HCSO crackdown in effect
By Terri Hahn, email@example.com
Friday, December 18, 2009
Harrison County Sheriff's deputies will be beefing up patrols through the holiday season, working overtime to halt alcohol- and traffic-related offenses.
"An $8,000 grant has been provided by the Texas Department of Transportation to provide overtime during the high peak holiday hours," said Harrison County Capt. Ray Palmer. "This is the second year the grant has been offered to Harrison County."
Funds for the grant are afforded through the Selective Traffic Enforcement Program. The program also has a speed enforcement element that is conducted year-round, Palmer said.
Additional patrols are being made available for the Christmas and New Year's holidays, with the program ending Jan. 3.
"We give the deputies the flexibility of choosing when to participate. They work overtime as their schedule permits," said Palmer, who added that additional patrols will not interfere with regular duties.
Investigator Bill Turner and Lt. Bill Granger will be working continuously through the holidays to curb alcohol-related offenses, he added.
"It is open to any officer who wants to go out and work any alcohol-related violations," he said.
Among those offenses are driving while intoxicated, minor in possession or open container \— "anything that concerns alcohol."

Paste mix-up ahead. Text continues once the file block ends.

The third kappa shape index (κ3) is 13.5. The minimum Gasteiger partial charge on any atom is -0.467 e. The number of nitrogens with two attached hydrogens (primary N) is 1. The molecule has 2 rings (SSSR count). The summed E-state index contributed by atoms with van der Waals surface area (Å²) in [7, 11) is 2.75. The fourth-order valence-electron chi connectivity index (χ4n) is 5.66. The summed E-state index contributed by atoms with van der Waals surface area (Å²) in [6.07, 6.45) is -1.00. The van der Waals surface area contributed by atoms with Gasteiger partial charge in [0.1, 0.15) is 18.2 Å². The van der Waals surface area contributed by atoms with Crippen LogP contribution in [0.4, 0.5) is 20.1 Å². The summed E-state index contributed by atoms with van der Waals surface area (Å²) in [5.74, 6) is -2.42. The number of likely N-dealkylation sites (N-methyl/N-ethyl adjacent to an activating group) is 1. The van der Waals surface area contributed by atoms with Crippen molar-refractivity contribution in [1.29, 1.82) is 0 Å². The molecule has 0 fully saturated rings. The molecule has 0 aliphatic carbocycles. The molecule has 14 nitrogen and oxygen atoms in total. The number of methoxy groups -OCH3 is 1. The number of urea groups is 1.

Nationwide in 2008, there were 11,773 fatalities in crashes involving a driver with a blood alcohol concentration of .08 or higher \— 32 percent of total traffic fatalities for the year \— according to the National Highway Traffic Safety Administration.
Of those fatalities, 3,382 occurred in Texas. An intoxicated driver or motorcycle rider was involved in 1,269 of those cases. There were 882 people killed in Texas crashes in 2008 in which a driver had a BAC of .15 or higher, according to the NHTSA.
"We just want to remind everyone to drink at the house, only drink in moderation and use a designated driver," said Palmer. "There is no legal limit for drivers under 21. They can't have any alcohol in their system."
Harrison County deputies will also be monitoring speed and seat belt use.
"The objective is to keep the highways as safe as possible, so people can enjoy the holidays with their families," said Palmer.
The 2008 statistics show 6,316 passenger vehicle drivers killed had a BAC of .08 or higher and, out of those, 73 percent were unrestrained. Drivers above the legal BAC limit involved in fatal crashes were also eight times more likely to have a prior conviction for driving while impaired than drivers with no alcohol, according to the NHTSA.
Also in 2008, a total of 216 children ages 14 and younger were killed in alcohol-impaired crashes, with 99 of those occupants in a vehicle with a driver with a BAC level of .08 or higher, according to the NHTSA.
Another 34 children were pedestrians or bicycle riders struck by drivers with a BAC of .08 or higher, according to the NHTSA.
"We will be doing whatever we can do to keep the public safe," said Palmer.